You might ask, why’s talking about poverty such a big deal? Preach to the middle class, win the election, and then make changes that benefit everyone—including the poor. But talking about poverty is such a big deal because it changes what’s politically possible in America. The more we say “we’re all in this together” but only talk about the middle class, the easier it becomes to believe that “we” doesn’t include the poor. Furthermore, you don’t always win elections (see, e.g., the eighties and the aughts). And if you fail to defend the dignity and humanity of all Americans—especially the poor—when you’re in office, it’s going to be incredibly easy for the right to undercut education, healthcare, and employment programs when they’re in office. No wonder these programs are constantly under attack—even their supposed proponents don’t like to acknowledge the people they’re designed to empower.

It makes sense why politicians and the media focus on appeasing the middle class. First, they’re the bulk of the electorate. Second, in our corporate media market, poverty doesn’t sell. And third, studies reveal that we all like to think of ourselves as middle class—in other countries, too—although more and more Americans now identify themselves as lower class.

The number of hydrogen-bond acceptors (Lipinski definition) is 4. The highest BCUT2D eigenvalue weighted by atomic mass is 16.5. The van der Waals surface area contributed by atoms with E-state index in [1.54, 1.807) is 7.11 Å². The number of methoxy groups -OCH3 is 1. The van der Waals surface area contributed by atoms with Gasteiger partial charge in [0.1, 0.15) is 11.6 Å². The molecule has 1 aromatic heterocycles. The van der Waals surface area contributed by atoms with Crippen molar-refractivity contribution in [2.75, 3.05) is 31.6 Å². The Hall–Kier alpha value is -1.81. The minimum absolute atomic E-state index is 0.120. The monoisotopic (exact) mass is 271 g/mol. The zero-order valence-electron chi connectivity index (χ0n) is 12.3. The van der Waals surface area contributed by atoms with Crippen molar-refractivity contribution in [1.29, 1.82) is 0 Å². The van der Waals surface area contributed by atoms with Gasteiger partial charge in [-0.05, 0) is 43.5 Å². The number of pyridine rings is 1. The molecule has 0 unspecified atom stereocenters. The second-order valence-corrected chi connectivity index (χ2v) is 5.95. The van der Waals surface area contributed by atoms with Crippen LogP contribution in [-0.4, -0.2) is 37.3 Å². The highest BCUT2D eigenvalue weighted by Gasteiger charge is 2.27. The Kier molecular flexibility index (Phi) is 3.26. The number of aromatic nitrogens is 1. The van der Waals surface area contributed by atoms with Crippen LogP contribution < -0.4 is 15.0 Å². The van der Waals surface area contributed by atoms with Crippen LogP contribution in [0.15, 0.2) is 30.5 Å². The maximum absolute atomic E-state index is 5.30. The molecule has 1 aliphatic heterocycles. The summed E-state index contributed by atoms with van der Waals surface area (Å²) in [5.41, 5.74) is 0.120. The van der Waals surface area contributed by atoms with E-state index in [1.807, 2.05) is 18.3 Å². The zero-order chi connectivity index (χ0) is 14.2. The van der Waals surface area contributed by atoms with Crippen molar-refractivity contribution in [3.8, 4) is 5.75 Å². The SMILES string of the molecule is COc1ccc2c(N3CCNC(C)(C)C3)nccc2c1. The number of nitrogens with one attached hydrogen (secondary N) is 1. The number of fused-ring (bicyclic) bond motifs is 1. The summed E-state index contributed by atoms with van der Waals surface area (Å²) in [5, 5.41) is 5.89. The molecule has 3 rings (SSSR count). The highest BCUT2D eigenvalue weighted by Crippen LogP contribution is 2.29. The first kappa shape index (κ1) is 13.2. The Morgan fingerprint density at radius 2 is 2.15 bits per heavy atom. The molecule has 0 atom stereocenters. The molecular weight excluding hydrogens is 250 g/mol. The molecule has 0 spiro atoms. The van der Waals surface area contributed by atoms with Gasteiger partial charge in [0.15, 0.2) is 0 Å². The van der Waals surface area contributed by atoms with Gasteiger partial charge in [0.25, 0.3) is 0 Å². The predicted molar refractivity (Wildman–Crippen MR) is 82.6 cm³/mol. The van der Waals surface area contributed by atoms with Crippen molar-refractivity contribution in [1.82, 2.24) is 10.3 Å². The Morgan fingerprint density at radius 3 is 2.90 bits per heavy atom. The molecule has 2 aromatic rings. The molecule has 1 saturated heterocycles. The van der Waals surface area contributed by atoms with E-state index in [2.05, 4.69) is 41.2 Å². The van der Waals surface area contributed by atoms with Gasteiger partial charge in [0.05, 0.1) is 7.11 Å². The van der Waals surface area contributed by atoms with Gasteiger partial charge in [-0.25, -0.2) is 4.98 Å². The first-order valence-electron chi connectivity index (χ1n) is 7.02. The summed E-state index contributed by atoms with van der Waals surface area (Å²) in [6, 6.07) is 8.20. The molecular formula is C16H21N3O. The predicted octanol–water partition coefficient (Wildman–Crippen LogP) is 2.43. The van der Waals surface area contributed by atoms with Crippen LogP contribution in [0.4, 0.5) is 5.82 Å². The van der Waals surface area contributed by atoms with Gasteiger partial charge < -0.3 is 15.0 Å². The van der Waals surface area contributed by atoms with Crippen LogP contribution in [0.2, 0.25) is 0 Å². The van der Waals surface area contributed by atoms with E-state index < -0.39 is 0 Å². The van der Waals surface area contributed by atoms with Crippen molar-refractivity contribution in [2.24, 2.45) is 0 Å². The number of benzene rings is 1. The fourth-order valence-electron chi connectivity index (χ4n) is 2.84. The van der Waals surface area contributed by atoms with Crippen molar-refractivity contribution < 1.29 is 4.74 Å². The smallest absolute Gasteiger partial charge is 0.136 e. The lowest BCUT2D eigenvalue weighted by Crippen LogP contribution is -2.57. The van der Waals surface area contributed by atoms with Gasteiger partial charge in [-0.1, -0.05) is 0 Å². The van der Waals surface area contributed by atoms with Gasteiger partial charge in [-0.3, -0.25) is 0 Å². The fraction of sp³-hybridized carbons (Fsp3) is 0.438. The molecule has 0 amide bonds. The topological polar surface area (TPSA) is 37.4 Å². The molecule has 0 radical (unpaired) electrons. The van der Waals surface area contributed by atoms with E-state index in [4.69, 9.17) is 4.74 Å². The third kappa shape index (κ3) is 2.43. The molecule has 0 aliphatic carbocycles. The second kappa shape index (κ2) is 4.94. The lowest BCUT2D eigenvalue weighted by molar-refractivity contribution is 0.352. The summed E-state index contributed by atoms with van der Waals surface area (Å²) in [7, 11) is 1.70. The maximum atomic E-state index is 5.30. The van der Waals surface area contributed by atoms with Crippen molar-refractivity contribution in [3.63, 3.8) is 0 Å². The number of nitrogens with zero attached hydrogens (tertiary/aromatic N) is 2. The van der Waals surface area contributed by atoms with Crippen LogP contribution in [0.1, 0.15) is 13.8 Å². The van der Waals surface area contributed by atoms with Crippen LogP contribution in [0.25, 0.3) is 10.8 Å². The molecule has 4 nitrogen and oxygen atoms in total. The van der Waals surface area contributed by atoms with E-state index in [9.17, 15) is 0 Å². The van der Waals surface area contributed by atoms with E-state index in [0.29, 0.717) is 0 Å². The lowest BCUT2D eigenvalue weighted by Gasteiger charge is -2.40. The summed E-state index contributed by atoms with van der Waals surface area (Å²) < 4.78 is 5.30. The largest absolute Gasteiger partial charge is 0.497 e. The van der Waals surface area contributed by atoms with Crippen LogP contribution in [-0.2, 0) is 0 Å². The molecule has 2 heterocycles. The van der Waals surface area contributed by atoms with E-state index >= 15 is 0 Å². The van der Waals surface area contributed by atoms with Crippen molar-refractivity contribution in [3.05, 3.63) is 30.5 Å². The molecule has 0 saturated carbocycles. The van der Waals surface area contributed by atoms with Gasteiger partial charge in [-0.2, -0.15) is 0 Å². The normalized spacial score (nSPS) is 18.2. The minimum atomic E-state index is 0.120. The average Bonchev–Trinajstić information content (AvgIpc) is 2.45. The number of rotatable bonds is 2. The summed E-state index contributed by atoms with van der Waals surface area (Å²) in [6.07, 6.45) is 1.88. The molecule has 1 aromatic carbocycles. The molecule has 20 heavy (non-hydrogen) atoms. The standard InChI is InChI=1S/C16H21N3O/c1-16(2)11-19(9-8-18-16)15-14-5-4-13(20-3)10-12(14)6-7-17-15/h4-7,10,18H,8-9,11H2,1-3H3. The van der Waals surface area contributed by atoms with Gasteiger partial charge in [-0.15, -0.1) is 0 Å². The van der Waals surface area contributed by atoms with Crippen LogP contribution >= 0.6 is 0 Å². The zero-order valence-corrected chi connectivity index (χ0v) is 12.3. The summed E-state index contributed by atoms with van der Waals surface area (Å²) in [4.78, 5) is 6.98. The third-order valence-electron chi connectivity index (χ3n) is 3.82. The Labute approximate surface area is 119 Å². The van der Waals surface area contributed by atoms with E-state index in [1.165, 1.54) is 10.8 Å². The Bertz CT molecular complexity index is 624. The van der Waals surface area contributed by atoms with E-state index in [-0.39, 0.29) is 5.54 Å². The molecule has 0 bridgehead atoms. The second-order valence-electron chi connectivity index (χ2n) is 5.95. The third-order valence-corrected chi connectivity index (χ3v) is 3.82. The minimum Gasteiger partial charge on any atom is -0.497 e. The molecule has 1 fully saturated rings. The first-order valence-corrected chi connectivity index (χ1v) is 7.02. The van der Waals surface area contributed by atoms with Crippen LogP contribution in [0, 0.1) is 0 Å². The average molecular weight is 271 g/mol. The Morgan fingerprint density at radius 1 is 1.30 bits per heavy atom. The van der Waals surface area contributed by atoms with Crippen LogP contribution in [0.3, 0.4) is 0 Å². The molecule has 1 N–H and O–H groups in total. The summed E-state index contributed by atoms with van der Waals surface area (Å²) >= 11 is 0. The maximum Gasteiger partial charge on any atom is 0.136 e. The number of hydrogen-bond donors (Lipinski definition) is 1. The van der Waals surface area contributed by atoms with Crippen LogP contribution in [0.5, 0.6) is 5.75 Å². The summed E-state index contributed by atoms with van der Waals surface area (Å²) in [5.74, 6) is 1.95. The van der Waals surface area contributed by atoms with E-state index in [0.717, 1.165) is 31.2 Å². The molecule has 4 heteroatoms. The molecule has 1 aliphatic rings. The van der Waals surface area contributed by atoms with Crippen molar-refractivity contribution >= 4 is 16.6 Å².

These aren’t justifications. And they’re not excuses. They’re obstacles. Recognizing them as such means that we need to be louder and more courageous when it comes to speaking about poverty in America. We need to speak with more conviction and more honesty as we develop a shared vocabulary to discuss the racial gap in economic opportunity. Healing poverty is a moral obligation, and it’s one we’re failing horribly. It’s time to call upon our politicians, journalists, and friends to articulate the “we” in “we’re all in this together.” Otherwise, it will be the middle who inherit the earth—all because we were too meek to tell it like it is.

Romney’s Tax Returns: A Republican Trump Card?

Did he [Romney] take unusual steps to avoid paying his fair share? Who knows? He refuses to release enough of his tax returns to give a clear picture of his finances.

– Rep. James Clyburn

Never in modern American history has a presidential candidate tried so hard to hide himself from the people he hopes to serve. […] [W]e can only imagine what new secrets would be revealed if he showed the American people a dozen years of tax returns—like his father did.

– Sen. Harry Reid

This summer, Democrats have continually pounded Mitt Romney for refusing to release more of his tax returns. And last week at the Democratic National Convention, the criticisms continued to snowball. Former Ohio governor Ted Strickland went so far as to say: “And on [Mitt Romney’s] tax returns, he’s hiding. You know, you have to wonder just what is so embarrassing that he’s going to such great lengths to bury the truth.”